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Wednesday, August 04, 2010

Different means, same Trotskyist ends: Neocons like Max Boot have simply switched out "permanent revolution" with "permanent war"

From:
A Neocon Re-write of American History

(ConsortiumNews.com) -- by Robert Parry --

On Friday, the Washington Post offered up its typical balance on the “Washington FORUM” page – two articles by former Bush administration officials (Hank Paulson and Michael Gerson) and two articles by prominent neocons (Robert Kagan and Max Boot). But Boot’s opinion piece – advocating never-ending largesse for the U.S. military – was perhaps the most insidious.

Boot constructed what purported to be a historical narrative demonstrating why it was always a mistake for the U.S. government to trim back its standing army, arguing that such cutbacks caused troubles from the Whiskey Rebellion after the Revolutionary War to George W. Bush’s botched occupation of Iraq.

The lesson, according to Boot, is to maintain a very large military even after a major conflict ends and to view the current defense budget – which is approaching nearly half of what the entire world spends on military costs – as “a bargain considering the historic consequences of letting our guard down.”

And Boot is not just some obscure neocon hawk. He is Gen. David Petraeus’s BFF. In one recently publicized e-mail exchange between them, they discussed how the general could back away from his congressional testimony which mildly criticized Israel. At the end of one e-mail, Petraeus thanked Boot with a sideways happy face made from a colon, a hyphen and a closed parenthesis, :-) .

Boot also is employed by the powerful Council on Foreign Relations, so his writings are treated with great respect in Washington opinion circles...

Indeed, the fact that Boot suggests that the post-Vietnam drawdown of the U.S. military was partly responsible for the defeat of corrupt pro-U.S. dictators in Nicaragua and Iran reveals the underlying danger of his argument. Is he suggesting that a larger imperial American military would have intervened in those civil wars to prop up client dictators?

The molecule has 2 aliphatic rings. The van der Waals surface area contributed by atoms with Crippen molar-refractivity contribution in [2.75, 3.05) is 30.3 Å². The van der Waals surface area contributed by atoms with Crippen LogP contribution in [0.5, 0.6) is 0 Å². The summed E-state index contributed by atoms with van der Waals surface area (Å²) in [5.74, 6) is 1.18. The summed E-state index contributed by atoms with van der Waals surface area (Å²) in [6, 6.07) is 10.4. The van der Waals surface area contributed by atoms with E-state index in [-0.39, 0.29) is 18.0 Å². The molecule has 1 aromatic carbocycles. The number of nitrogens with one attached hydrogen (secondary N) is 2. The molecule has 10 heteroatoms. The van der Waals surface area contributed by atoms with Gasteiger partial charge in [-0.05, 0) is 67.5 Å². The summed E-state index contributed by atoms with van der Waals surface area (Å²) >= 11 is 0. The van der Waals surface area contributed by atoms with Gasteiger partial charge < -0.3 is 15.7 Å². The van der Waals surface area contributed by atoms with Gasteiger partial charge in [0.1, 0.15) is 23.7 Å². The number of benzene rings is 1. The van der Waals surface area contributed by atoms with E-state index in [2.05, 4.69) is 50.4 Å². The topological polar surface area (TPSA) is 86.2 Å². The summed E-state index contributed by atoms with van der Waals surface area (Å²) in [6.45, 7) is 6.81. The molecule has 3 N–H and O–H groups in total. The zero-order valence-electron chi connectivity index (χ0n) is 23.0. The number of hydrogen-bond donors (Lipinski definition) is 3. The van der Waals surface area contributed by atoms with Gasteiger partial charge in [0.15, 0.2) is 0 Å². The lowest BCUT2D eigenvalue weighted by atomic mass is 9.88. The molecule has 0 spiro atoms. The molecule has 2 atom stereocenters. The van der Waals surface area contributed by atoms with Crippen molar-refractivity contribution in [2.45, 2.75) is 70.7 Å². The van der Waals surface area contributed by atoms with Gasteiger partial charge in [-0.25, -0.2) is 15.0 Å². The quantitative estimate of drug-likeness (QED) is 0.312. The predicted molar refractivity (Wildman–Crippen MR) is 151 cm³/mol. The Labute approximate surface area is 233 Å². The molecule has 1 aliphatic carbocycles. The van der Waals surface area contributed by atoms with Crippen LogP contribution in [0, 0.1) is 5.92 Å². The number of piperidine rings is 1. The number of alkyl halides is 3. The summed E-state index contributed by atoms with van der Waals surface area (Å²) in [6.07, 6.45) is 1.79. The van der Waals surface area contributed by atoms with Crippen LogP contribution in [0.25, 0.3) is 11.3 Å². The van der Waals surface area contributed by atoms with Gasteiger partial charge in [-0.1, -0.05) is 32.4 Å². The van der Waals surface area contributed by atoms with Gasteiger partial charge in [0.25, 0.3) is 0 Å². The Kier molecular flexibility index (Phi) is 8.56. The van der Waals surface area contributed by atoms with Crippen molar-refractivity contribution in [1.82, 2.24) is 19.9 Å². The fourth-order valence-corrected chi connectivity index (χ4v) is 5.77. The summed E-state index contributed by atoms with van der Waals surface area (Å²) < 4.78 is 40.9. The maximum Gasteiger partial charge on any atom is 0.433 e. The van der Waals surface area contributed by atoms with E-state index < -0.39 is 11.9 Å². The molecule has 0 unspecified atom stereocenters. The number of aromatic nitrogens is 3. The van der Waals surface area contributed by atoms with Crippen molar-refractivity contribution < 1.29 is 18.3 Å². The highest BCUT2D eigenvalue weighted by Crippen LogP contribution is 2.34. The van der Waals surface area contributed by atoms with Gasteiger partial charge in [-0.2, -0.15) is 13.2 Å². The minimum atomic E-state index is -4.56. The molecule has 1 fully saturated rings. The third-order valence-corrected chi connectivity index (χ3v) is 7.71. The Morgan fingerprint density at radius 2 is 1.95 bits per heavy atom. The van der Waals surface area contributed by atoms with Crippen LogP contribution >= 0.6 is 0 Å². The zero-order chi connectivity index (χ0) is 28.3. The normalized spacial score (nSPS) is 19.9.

Apparently, in Boot’s view, the answer is yes. After the failed war in Vietnam – with 58,000 Americans and millions of Indochinese dead – he seems to think that the United States should have been ready to send expeditionary forces to Nicaragua and to Iran to suppress popular uprisings.

What Boot and other neocons envision for American citizens is endlessly footing the bill for a global police force, one that would wage war anytime and anywhere to defend some vaguely defined U.S. interest, essentially what President George W. Bush and Vice President Dick Cheney set off to do after the 9/11 attacks with catastrophic results.

Yet that is not a lesson the neocons have learned.

Appreciating the Founders

Considering the interminable wars that the neocons favor – and the painful side effects on the American people – one has a deeper appreciation for the wisdom of the Founders in their effort to balance the need for an adequate defense against the negatives that accompany a bloated war machine...MORE...LINK
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Related: DO NEOCONS EXIST?

..."benevolent world hegemony," the fatuous phrase in which William Kristol and Robert Kagan summed up the goal of a neocon post-cold war foreign policy, has a positively Soviet ring to it. The idea that the U.S. government must "export democracy" at gunpoint all around the world is a frankly revolutionary program, profoundly alien to the American conservative ethos that considers hubris a sin and distrusts power in the hands of imperfect men. The idea of democratism in one country – that constitutional republicanism can thrive only in the West, because of cultural and historical factors – is anathema to these militant internationalists. The neoconservative anomaly is that they have succeeded in redefining "conservatism" as Trotskyism turned inside out.

That the third or fourth generation of rightists seems unaware of or indifferent to their ideological legacy merely underscores the success of the "entrist" infiltration tactic often used by Trotskyists over the years. Trotsky and his followers, in league with Sidney Hook – a major neocon icon – did this in the Socialist Party in the 1930s, and the Trotskyists became infamous for their skill at infiltration. (The most recent example was the discovery of French Prime Minister Lionel Jospin's membership in a secretive Trotksyist cell.) Contemporary neoconservative thought bears the marks of its Trotskyist origins in the style of its expression...

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